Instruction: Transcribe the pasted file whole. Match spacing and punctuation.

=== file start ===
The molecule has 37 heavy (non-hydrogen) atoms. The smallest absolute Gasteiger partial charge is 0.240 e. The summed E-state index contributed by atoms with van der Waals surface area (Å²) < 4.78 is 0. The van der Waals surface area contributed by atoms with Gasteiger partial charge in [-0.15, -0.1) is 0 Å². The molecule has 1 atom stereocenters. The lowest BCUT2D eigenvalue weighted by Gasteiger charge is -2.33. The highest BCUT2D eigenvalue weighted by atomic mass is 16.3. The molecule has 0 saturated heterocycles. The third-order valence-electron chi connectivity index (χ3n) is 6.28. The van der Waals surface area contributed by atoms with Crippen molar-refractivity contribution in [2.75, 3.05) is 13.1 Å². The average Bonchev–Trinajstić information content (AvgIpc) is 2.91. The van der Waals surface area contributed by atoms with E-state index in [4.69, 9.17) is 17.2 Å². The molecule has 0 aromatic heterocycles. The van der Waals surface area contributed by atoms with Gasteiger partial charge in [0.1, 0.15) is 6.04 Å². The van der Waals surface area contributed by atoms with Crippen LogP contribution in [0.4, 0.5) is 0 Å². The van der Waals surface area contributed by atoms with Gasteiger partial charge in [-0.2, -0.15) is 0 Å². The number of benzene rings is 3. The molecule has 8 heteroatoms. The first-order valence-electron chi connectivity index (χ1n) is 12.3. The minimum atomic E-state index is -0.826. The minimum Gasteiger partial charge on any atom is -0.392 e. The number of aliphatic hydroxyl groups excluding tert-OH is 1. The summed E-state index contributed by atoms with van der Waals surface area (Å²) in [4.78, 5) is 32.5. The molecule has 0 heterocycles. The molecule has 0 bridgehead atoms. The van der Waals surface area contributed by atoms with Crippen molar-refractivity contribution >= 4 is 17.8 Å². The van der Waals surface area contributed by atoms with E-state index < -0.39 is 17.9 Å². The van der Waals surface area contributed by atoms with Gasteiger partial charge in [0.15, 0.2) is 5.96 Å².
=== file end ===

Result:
The molecule has 37 heavy (non-hydrogen) atoms. The smallest absolute Gasteiger partial charge is 0.240 e. The summed E-state index contributed by atoms with van der Waals surface area (Å²) < 4.78 is 0. The van der Waals surface area contributed by atoms with Gasteiger partial charge in [-0.15, -0.1) is 0 Å². The molecule has 1 atom stereocenters. The lowest BCUT2D eigenvalue weighted by Gasteiger charge is -2.33. The highest BCUT2D eigenvalue weighted by atomic mass is 16.3. The molecule has 0 saturated heterocycles. The third-order valence-electron chi connectivity index (χ3n) is 6.28. The van der Waals surface area contributed by atoms with Crippen molar-refractivity contribution in [2.75, 3.05) is 13.1 Å². The average Bonchev–Trinajstić information content (AvgIpc) is 2.91. The van der Waals surface area contributed by atoms with E-state index in [4.69, 9.17) is 17.2 Å². The molecule has 0 aromatic heterocycles. The van der Waals surface area contributed by atoms with Gasteiger partial charge in [0.1, 0.15) is 6.04 Å². The van der Waals surface area contributed by atoms with Crippen LogP contribution in [0.4, 0.5) is 0 Å². The van der Waals surface area contributed by atoms with Gasteiger partial charge in [-0.2, -0.15) is 0 Å². The number of benzene rings is 3. The molecule has 8 heteroatoms. The first-order valence-electron chi connectivity index (χ1n) is 12.3. The minimum atomic E-state index is -0.826. The minimum Gasteiger partial charge on any atom is -0.392 e. The number of aliphatic hydroxyl groups excluding tert-OH is 1. The summed E-state index contributed by atoms with van der Waals surface area (Å²) in [4.78, 5) is 32.5. The molecule has 0 heterocycles. The molecule has 0 bridgehead atoms. The van der Waals surface area contributed by atoms with Crippen molar-refractivity contribution >= 4 is 17.8 Å². The van der Waals surface area contributed by atoms with E-state index < -0.39 is 17.9 Å². The van der Waals surface area contributed by atoms with Gasteiger partial charge in [0.15, 0.2) is 5.96 Å².